by Jan Baughman
(Swans - May 23, 2005) It's been a tough couple of weeks for the Bush administration, its spin doctors, and its media.
First there was the Downing Street Memo of July 2002 published by the Times of London, revealing Bush's intent on attacking Iraq and removing Saddam, even though "the case was thin."
Then you had the Newsweek slip-up: The publication of an unsanctioned, unapproved article stating that the Koran was one of the victims of abuse at Guantánamo Bay. "We wouldn't dare do such a thing -- we have the utmost respect for the Koran," reassured the damage controllers. "The image of the United States abroad has been damaged," said McClelland, forgetting that it was damaged long ago when we got caught photographing stacks of naked and leashed prisoners, not to mention when we began dictating the politics of just about every country standing in the way of our quest for world domination. "We must be careful about what we say and do or people will die," to paraphrase the warning of the compassionate, concerned Rumsfeld, believing that only what his people say and do should be allowed to make people die, and hoping that if the story is properly retracted it won't have happened, even though Human Rights Watch says it did.
And just when it couldn't get worse, or perhaps to divert attention from the Downing Street memo, and the Koran in the toilet, and the anniversary of the Abu Ghraib abuse findings, the US military was exposed for photographing Saddam in his underwear, finally crossing the line of decent, Christian behavior and for once causing them to express concern over violation of the Geneva Conventions, such as the protection of prisoners of war against insults and public curiosity (Convention III, Art. 13). "The president has been briefed..." said the White House spokesman. "The president wants to get to the bottom of the investigation...," he continued on, no puns intended, wondering how to retract a story when there are photographs involved. Still, the military's underwear mishap in The Sun and the New York Post didn't rank up there with Newsweek's Koran problem for Bush, who dismissed a potential increase in anti-American sentiment in Iraq, still trying to pretend that it's democracy and not rampant violence on the march. "You know, I don't think a photo inspires murderers. I think they're inspired by an ideology that is so barbaric and backwards that it's hard for many in the Western world to comprehend how they think," he said to the many in the Western world who cannot comprehend how his barbaric mind thinks.
"...See, the only way they can survive is to -- is to try to shake our will by killing innocent life," he alleged, ignoring the Iraqi civilian death toll from the war (confirmed estimates from 21,795 to 24,735, thus far) and the Geneva Convention that says combatants (Americans not excluded) must distinguish between civilian and military objects and attack only military targets (Protocol I, Art. 48), and that civilians have the right to be free from attacks, reprisals, acts meant to instill terror, and indiscriminate attacks.(Protocol I, Art. 51)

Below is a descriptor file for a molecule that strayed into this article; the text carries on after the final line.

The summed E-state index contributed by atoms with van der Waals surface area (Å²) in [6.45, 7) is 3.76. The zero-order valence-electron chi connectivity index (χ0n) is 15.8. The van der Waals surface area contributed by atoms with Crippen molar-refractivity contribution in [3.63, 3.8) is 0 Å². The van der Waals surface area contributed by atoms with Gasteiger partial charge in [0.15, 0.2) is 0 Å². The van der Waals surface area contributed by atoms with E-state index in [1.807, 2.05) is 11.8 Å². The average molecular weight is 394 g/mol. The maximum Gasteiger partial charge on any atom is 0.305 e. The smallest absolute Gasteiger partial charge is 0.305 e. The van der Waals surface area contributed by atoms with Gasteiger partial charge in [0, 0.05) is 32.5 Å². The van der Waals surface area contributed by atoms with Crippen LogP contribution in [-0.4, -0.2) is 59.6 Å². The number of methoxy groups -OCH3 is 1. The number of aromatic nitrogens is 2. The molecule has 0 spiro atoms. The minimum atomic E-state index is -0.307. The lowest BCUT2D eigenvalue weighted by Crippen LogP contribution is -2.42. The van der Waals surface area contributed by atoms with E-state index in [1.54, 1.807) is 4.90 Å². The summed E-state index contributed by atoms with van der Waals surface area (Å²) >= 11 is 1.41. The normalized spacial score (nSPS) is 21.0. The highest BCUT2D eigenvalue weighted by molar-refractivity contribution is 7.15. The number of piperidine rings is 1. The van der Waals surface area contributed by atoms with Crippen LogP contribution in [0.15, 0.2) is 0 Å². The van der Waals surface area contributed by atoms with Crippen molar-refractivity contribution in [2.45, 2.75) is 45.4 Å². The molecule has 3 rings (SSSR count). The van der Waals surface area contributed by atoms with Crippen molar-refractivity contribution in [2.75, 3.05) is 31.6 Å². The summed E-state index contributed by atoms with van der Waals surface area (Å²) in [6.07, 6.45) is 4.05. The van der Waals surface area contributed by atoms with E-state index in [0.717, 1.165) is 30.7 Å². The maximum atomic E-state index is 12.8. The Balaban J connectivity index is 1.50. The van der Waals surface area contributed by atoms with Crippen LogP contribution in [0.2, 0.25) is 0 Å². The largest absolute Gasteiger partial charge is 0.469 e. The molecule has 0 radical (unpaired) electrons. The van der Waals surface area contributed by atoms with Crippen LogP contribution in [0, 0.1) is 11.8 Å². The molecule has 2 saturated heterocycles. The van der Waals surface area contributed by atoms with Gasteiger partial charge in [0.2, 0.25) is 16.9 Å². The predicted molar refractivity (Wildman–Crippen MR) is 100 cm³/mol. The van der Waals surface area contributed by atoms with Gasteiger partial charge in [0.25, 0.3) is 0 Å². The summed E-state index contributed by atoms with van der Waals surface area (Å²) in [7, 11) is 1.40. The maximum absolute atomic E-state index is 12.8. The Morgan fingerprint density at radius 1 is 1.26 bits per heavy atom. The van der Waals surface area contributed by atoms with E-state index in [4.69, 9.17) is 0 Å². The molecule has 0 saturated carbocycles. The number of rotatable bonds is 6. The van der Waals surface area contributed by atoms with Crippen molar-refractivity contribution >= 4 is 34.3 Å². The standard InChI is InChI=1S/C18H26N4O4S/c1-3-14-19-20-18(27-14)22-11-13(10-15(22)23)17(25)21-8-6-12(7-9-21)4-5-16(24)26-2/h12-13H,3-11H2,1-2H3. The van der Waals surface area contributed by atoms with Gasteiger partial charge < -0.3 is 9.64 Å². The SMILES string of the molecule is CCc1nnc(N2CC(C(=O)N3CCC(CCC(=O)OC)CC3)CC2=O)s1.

Feeling superior about his mission in life, Bush, in his May 21 radio address regarding our "good progress in advancing the cause of freedom, defeating the forces of terror, and transforming our military" to make it "faster, more agile, and more lethal," presumably to speed up the advance of freedom, gloated that, "On Monday, I will meet Afghan President Hamid Karzai at the White House to discuss freedom's remarkable progress in his nation." Meantime, Bush's democracy poster child, President Karzai, "was shocked by a U.S. army report on abuse of detainees in Afghanistan, saying his government wanted custody of all Afghan prisoners and control over U.S. military operations." Prisoners at Bagram were hooded, shackled, sleep deprived, beaten -- two to death -- 27 MPs and interrogators were charged and military leaders and the administration remains unfazed and unscathed, seemingly unaware that "Prisoners of war must be humanely treated at all times. Any unlawful act which causes death or seriously endangers the health of a prisoner of war is a grave breach of the Geneva Conventions. In particular, prisoners must not be subject to physical mutilation, biological experiments, violence, intimidation, insults, and public curiosity" (Convention III, Art. 13). We'll see on Monday whose version of reality makes the front pages.
One can only hope for the global pressure on the U.S. to increase; and that the international press will continue to expose the lies and the crimes, such that one day this administration and its emperor will be exposed with their clothes off, and all of the Geneva Convention violations committed in the name of their bible and corporate agendas will be front page news in the Times of London, Newsweek, the New York Post, The Sun... if any semblance of a free press remains by then.